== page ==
Mr. FIBBS: My life is ruined and all because of that damn Notary and the damn Florida Notary Division which doesn’t require the one thing that would have saved my finances — namely a journal with paw prints. Boo hoo hoo. I’ll be in a mess for at least a year and could end up homeless too.

(two days later after paying bail.)

FLORIDA NOTARY: Oh no, my son needs a new kidney and the only place I can get one is in India. I’ll book our flights today and hope I get back in time for my court appearance as a suspect in an identity fraud ring.

RAHUL: Yes, Ms. Frieda Florida Notary Public. We can have your kidney which you have been on a list for two years come in on Friday. It will be no problem. You will need to show up at that Rajeev Gandhi National Hospital in Bangalore on the 3rd. Will that be okay?

FLORIDA NOTARY: Yes, that will be fine.

TAXI DRIVER: Where are you going?

FLORIDA NOTARY: We are going to the Rajeev Gandhi Hospital in JP Nagar in Bangalore.

TAXI DRIVER: That will be 80 rupees. Meter broken.

(ten minutes later there was a terrible crash.)

FLORIDA NOTARY: Oh no, we’ve been in a deadly car crash since we were dodging that elephant to the right and that ox to the left. My son is dead. And this cab has no seatbelts. You Mr. Taxi Driver are responsible for my son’s death because there are no seatbelts in this vehicle.

TAXI DRIVER: Oh no, you see in India, we are not LEGALLY REQUIRED to have seatbelts. So, you see it is not my fault. Accidents happen, what can you do?

FLORIDA NOTARY: Now my life is ruined because of that damned taxi driver and the damned Indian government for not requiring thumbprints.

(coincidentally, the driver carrying the kidney was in the car that crashed into Florida Notary and was also killed because he too was not wearing a seatbelt, and the kidney went flying out the window and ended up on the back of an elephant.)

TAXI DRIVER: Yes, Mr. pharmacist, I need some holistic remedy to a bug infestation in my house. What do you recommend?

PHARMACIST: There is tea tree oil. It is not expensive and microscopic insects are often killed from it.

(the taxi driver uses the tea tree oil and has a horrible reaction to it that ends him up in the hospital for two days.)

TAXI DRIVER: Hey, that oil you sold me is toxic to humans and you did not warn me.

PHARMACIST: The government of India, and coincidentally America does not regulate this type of products. You buy at your own risk.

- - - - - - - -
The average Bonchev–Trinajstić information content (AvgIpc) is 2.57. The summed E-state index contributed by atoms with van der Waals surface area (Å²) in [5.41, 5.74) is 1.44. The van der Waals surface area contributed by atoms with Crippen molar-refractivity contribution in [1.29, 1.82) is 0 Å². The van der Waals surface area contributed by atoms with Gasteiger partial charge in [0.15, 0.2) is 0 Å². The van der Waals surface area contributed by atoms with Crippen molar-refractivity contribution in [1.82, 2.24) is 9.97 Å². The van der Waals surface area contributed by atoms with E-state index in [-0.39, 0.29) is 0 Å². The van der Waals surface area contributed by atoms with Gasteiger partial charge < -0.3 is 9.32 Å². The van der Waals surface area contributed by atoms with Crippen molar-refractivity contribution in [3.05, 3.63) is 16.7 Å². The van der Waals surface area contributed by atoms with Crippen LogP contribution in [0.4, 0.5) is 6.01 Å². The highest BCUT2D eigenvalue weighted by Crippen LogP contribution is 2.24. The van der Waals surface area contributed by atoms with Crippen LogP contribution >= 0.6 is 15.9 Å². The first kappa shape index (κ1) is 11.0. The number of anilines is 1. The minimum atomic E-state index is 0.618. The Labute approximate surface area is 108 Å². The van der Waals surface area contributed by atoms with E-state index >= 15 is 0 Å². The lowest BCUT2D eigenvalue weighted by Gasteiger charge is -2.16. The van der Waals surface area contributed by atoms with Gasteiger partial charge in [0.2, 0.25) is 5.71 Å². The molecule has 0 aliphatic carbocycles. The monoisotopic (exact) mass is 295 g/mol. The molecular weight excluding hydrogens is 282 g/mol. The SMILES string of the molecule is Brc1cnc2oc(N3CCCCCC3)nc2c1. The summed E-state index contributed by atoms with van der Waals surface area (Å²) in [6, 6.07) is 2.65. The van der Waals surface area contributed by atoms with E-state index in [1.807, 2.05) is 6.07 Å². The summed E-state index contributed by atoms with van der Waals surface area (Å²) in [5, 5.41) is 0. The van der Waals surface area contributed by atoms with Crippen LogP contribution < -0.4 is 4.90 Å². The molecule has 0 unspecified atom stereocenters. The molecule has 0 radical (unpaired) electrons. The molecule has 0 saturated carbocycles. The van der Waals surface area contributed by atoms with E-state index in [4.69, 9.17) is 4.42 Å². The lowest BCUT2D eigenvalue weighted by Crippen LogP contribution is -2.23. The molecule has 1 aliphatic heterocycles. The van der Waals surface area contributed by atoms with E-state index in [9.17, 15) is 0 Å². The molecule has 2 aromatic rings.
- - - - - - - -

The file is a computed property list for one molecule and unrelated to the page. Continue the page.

(meanwhile Mr. Fibbs and his wife move to India since they lost almost all of their money in the identity theft and get exactly the same taxi driver that the Florida Notary did.)

Mr. FIBBS: Taxi! We are going to the Himalayas to live. We lost almost all our money because of this damn Notary. Can you believe it?”

TAXI DRIVER: Was she about 5’10”, dark hair and really annoying, with a thick Florida accent?

Mr. FIBBS: Yes, that was her. Why. Do you know her?

TAXI DRIVER: Never seen her in my life. No just kidding. She was in our car when a bus came out of nowhere and I had to swerve to the left and there was a terrible accident. This type of thing happens a lot in India. Maybe I’m telling you too much.

Mr. FIBBS: Well that woman deserves to die.

TAXI DRIVER: Funny that you mention that. And by the way, what do you do for a living?

Mr. FIBBS: I give investment advice.

TAXI DRIVER: Oh, I know somebody who needs advice at the pharmacy.

PHARMACIST: Yes, Mr. Fibbs. I am wanting to know, which US stocks are you liking?

Mr. FIBBS: You could pick a good index fund, but my favorite is Cola Cola stock. They have a good business model and solid management. I would put most of my money in that stock if I only bought one stock.

PHARMACIST: You saved my life.

(two weeks later coca-cola stock crashes, Mr. Fibbs and his wife decide it is better to be paupers in America then live in India under any circumstances and our characters all meet again.)

PHARMACIST: Mr. Fibbs. You are back. But, I have lost all my money. Coca-Cola stock crashed. You have given me very bad advice. Very very bad advice. You are a very very bad man.

Mr. FIBBS: First of all, Coca-Cola is a very solid company. But, you can’t buy a stock and sell it on a whim under unfavorable circumstances or you could lose your money with any stock. And second, I am NOT LEGALLY REQUIRED to back my investment advice. It is just an opinion and not an intrinsic truth. I am not a psychic.

PSYCHIC: Did someone call? I can tell you your future. You will be broke and die in misery. 50 rupees please. I need a new turban. This one makes me look fat.

ALL WATCHING: Get lost!!!!

PHARMACIST: You ruined my life. You damned investment advisor and your damn American laws not requiring that you take responsibility for what you tell people.